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Thinking strategically in the cyber world

'Cyber acumen' is necessary to develop strategy suitable for today's environment.

Jun. 9, 2014 - 01:18PM   |  
By GERRY GINGRICH   |   Comments
Gerry Gingrich, Director of the Advanced Management Program at the iCollege of the National Defense University
Gerry Gingrich, Director of the Advanced Management Program at the iCollege of the National Defense University (Katie Lewis)

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We all live in a “cyber world” today — a world of increasingly connectedness, dynamic change, profusion of information, high ops tempo and complex technological advances. For federal government leaders, the challenges of navigating in this world increase with each passing day. What does it take to think and act strategically in the public-sector cyber world? Are the skills and abilities something new? How do they differ from attributes of leaders that were required in the past?

Today’s federal leaders must have high levels of cyber acumen. They can’t be expected to know the same level of technical detail as their IT gurus and program managers, but they must know the right questions to ask. Trade-offs between security and transparency, between privacy and openness, between need-to-know and interagency collaboration — all of these are key to navigating our cyber world effectively and strategically. For example, the drive toward big data has changed our strategies for collecting and storing information, but has the federal government gone too far in aggregating its citizens’ information and placing it in the cloud? Only a federal executive steeped in an understanding of current technologies can address this question knowledgeably.

Federal leaders must also maintain a keen interest in emerging technologies. Again, details should be left to the experts and to the technical staff, but understanding the strengths and weaknesses of new technologies are critical to leveraging their benefits. Leaders must grapple with how emerging technologies can reduce the decision cycle, reach the taxpayer faster, customize services and change the traditional public-service model. Without this understanding, leaders cannot get ahead of the curve or shape the future.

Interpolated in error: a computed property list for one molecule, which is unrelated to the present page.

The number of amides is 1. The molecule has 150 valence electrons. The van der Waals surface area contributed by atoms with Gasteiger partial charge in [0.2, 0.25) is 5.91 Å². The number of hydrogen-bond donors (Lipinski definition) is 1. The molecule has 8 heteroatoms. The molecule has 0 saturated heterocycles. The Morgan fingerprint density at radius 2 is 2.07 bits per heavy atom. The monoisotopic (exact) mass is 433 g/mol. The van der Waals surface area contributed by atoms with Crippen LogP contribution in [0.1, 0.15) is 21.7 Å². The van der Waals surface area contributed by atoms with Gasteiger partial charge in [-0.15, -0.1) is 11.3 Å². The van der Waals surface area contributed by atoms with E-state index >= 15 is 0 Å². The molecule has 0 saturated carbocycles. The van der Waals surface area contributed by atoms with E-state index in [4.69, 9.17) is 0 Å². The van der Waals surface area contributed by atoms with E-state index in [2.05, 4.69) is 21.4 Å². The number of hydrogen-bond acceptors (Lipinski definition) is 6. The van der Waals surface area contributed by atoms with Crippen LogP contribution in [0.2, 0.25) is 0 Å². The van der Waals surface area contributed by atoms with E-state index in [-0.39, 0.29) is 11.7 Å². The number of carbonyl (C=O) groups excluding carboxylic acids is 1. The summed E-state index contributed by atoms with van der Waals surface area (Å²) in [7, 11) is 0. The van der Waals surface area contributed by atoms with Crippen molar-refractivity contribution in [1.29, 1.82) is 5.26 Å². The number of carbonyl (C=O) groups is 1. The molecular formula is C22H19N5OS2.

Shaping the future is another critical ability for leading and thinking strategically in the cyber environment. Earlier times — as recently as the late 20th century — accepted, and indeed reinforced, conventional behavior from its government leaders. In the industrial setting of recent years, effective management of processes was the primary key to achieving success. Reaching the citizen faster and changing the public-service model was not a requirement for the industrial age, nor was shaping the future with customized services and products. In contrast, today’s cyber environment demands a proactive and future-focused orientation from its federal leaders — an orientation steeped in curiosity, imagination, and a drive to move forward.

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“Imagine” has been the driving mantra for Apple since its inception, personified by Steve Jobs as few have done before. Federal leaders in the cyber world need a strong dose of Jobs’ mantra. The question today is not “how can we make incremental improvements” but rather “how can we create new services, processes, and strategies” that have not been imagined before. Without imagination, government leaders are limited in their ability to envision and shape the future and to use emerging technologies to customize services to the taxpayer or to shape new service delivery models. They are limited in their ability to defend against hackers and cyber threats and to get ahead of security flaws such as the Heartbleed bug.

Most of us are not Steve Jobs, and most of us do not come readily equipped with his abundance of vision and imagination. But we can aim higher than we typically do. Imagination and creativity can be strengthened through curiosity and motivation, as all empirical studies have shown. In fact, it’s not IQ that makes an individual creative, it’s that person’s drive, motivation and discipline to accomplish something new that leads to breakthroughs in strategic thinking. All of these attributes are under our own control, and therefore are goals that we can and should pursue as we reach for higher levels of leadership in the federal sphere.

Strategic thinking in the cyber world requires the attributes of cyber acumen; the ability to shape the future through imagination and creativity; and, finally, large doses of motivation, curiosity, drive and discipline. All but one of these federal leadership attributes have been identified and stressed throughout the ages — but we need to strengthen and sharpen them to navigate the cyber world. The one new attribute — cyber acumen — is a challenge for many of us, but certainly a challenge that must be undertaken and overcome. For others of us, it is a prerequisite to all that we do; it is how we frame our world of ideas; and it is a way of living and thinking in today’s world.

Gerry Gingrich, PhD, is the director of the Advanced Management Program at the iCollege of the National Defense University. She can be reached at gingrich@ndu.edu.

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